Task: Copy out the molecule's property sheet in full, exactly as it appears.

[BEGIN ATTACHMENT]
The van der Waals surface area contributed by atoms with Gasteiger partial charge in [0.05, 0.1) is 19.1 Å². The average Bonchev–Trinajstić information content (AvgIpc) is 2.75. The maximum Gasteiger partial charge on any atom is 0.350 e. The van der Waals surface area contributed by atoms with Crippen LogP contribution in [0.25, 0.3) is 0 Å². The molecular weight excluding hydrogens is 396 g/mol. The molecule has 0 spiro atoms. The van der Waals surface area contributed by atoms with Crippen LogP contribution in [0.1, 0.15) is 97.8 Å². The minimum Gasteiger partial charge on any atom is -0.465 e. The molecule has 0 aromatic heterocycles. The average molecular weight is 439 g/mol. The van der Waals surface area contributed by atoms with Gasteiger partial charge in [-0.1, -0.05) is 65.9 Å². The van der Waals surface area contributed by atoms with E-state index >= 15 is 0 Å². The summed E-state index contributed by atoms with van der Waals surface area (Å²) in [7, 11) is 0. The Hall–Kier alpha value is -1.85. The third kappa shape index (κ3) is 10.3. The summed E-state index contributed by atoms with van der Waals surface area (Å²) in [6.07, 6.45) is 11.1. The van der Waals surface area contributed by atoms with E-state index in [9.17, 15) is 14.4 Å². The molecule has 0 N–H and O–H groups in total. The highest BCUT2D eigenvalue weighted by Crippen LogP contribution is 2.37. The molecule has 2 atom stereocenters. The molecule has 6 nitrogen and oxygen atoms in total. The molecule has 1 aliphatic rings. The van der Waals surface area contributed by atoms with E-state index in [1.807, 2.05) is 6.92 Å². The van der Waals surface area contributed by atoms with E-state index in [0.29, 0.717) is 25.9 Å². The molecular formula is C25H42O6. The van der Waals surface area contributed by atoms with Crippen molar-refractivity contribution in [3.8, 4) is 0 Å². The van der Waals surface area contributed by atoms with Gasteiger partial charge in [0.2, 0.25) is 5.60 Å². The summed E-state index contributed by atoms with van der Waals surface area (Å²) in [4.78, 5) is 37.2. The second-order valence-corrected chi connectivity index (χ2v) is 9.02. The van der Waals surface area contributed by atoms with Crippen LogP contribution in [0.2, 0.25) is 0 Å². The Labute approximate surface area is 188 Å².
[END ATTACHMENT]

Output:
The van der Waals surface area contributed by atoms with Gasteiger partial charge in [0.05, 0.1) is 19.1 Å². The average Bonchev–Trinajstić information content (AvgIpc) is 2.75. The maximum Gasteiger partial charge on any atom is 0.350 e. The van der Waals surface area contributed by atoms with Crippen LogP contribution in [0.25, 0.3) is 0 Å². The molecular weight excluding hydrogens is 396 g/mol. The molecule has 0 spiro atoms. The van der Waals surface area contributed by atoms with Crippen LogP contribution in [0.1, 0.15) is 97.8 Å². The minimum Gasteiger partial charge on any atom is -0.465 e. The molecule has 0 aromatic heterocycles. The average molecular weight is 439 g/mol. The van der Waals surface area contributed by atoms with Gasteiger partial charge in [-0.1, -0.05) is 65.9 Å². The van der Waals surface area contributed by atoms with E-state index >= 15 is 0 Å². The summed E-state index contributed by atoms with van der Waals surface area (Å²) in [7, 11) is 0. The Hall–Kier alpha value is -1.85. The third kappa shape index (κ3) is 10.3. The summed E-state index contributed by atoms with van der Waals surface area (Å²) in [6.07, 6.45) is 11.1. The van der Waals surface area contributed by atoms with E-state index in [9.17, 15) is 14.4 Å². The molecule has 0 N–H and O–H groups in total. The highest BCUT2D eigenvalue weighted by Crippen LogP contribution is 2.37. The molecule has 2 atom stereocenters. The molecule has 6 nitrogen and oxygen atoms in total. The molecule has 1 aliphatic rings. The van der Waals surface area contributed by atoms with E-state index in [1.807, 2.05) is 6.92 Å². The van der Waals surface area contributed by atoms with E-state index in [0.29, 0.717) is 25.9 Å². The molecular formula is C25H42O6. The van der Waals surface area contributed by atoms with Crippen molar-refractivity contribution in [3.8, 4) is 0 Å². The van der Waals surface area contributed by atoms with Gasteiger partial charge in [0.2, 0.25) is 5.60 Å². The summed E-state index contributed by atoms with van der Waals surface area (Å²) in [4.78, 5) is 37.2. The second-order valence-corrected chi connectivity index (χ2v) is 9.02. The van der Waals surface area contributed by atoms with Crippen LogP contribution in [0.2, 0.25) is 0 Å². The Labute approximate surface area is 188 Å².